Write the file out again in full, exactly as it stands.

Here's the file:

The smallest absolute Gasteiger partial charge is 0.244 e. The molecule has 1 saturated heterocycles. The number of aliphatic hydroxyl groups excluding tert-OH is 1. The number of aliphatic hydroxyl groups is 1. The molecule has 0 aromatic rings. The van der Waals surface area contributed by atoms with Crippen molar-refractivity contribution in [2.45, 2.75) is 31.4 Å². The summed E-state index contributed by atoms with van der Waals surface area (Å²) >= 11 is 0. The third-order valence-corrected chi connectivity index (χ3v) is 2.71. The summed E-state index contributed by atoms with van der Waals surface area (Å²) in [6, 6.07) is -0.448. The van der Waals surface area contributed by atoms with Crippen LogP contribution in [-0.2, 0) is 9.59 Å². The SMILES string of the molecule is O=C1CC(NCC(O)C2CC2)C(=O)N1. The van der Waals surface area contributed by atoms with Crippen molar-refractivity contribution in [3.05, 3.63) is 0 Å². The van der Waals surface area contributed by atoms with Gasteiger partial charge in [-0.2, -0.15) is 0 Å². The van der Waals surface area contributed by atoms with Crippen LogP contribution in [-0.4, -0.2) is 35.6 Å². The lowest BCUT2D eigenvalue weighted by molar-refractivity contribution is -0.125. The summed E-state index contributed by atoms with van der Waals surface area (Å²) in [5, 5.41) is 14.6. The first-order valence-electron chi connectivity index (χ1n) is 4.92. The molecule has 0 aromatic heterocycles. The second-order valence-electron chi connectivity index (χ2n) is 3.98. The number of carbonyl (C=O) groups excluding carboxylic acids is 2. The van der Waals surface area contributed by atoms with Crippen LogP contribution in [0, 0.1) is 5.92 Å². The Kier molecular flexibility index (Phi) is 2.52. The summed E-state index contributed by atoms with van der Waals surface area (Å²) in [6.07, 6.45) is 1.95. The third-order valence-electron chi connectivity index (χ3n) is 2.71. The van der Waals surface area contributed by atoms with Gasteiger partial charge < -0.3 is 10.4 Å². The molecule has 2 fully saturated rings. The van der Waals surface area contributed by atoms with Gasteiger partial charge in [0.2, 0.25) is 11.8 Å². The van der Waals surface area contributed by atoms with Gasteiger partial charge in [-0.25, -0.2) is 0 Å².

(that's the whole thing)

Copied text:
The smallest absolute Gasteiger partial charge is 0.244 e. The molecule has 1 saturated heterocycles. The number of aliphatic hydroxyl groups excluding tert-OH is 1. The number of aliphatic hydroxyl groups is 1. The molecule has 0 aromatic rings. The van der Waals surface area contributed by atoms with Crippen molar-refractivity contribution in [2.45, 2.75) is 31.4 Å². The summed E-state index contributed by atoms with van der Waals surface area (Å²) >= 11 is 0. The third-order valence-corrected chi connectivity index (χ3v) is 2.71. The summed E-state index contributed by atoms with van der Waals surface area (Å²) in [6, 6.07) is -0.448. The van der Waals surface area contributed by atoms with Crippen LogP contribution in [-0.2, 0) is 9.59 Å². The SMILES string of the molecule is O=C1CC(NCC(O)C2CC2)C(=O)N1. The van der Waals surface area contributed by atoms with Crippen molar-refractivity contribution in [3.05, 3.63) is 0 Å². The van der Waals surface area contributed by atoms with Gasteiger partial charge in [-0.2, -0.15) is 0 Å². The van der Waals surface area contributed by atoms with Crippen LogP contribution in [-0.4, -0.2) is 35.6 Å². The lowest BCUT2D eigenvalue weighted by molar-refractivity contribution is -0.125. The summed E-state index contributed by atoms with van der Waals surface area (Å²) in [5, 5.41) is 14.6. The first-order valence-electron chi connectivity index (χ1n) is 4.92. The molecule has 0 aromatic heterocycles. The second-order valence-electron chi connectivity index (χ2n) is 3.98. The number of carbonyl (C=O) groups excluding carboxylic acids is 2. The van der Waals surface area contributed by atoms with Crippen LogP contribution in [0, 0.1) is 5.92 Å². The Kier molecular flexibility index (Phi) is 2.52. The summed E-state index contributed by atoms with van der Waals surface area (Å²) in [6.07, 6.45) is 1.95. The third-order valence-electron chi connectivity index (χ3n) is 2.71. The van der Waals surface area contributed by atoms with Gasteiger partial charge < -0.3 is 10.4 Å². The molecule has 2 fully saturated rings. The van der Waals surface area contributed by atoms with Gasteiger partial charge in [0.2, 0.25) is 11.8 Å². The van der Waals surface area contributed by atoms with Gasteiger partial charge in [-0.25, -0.2) is 0 Å².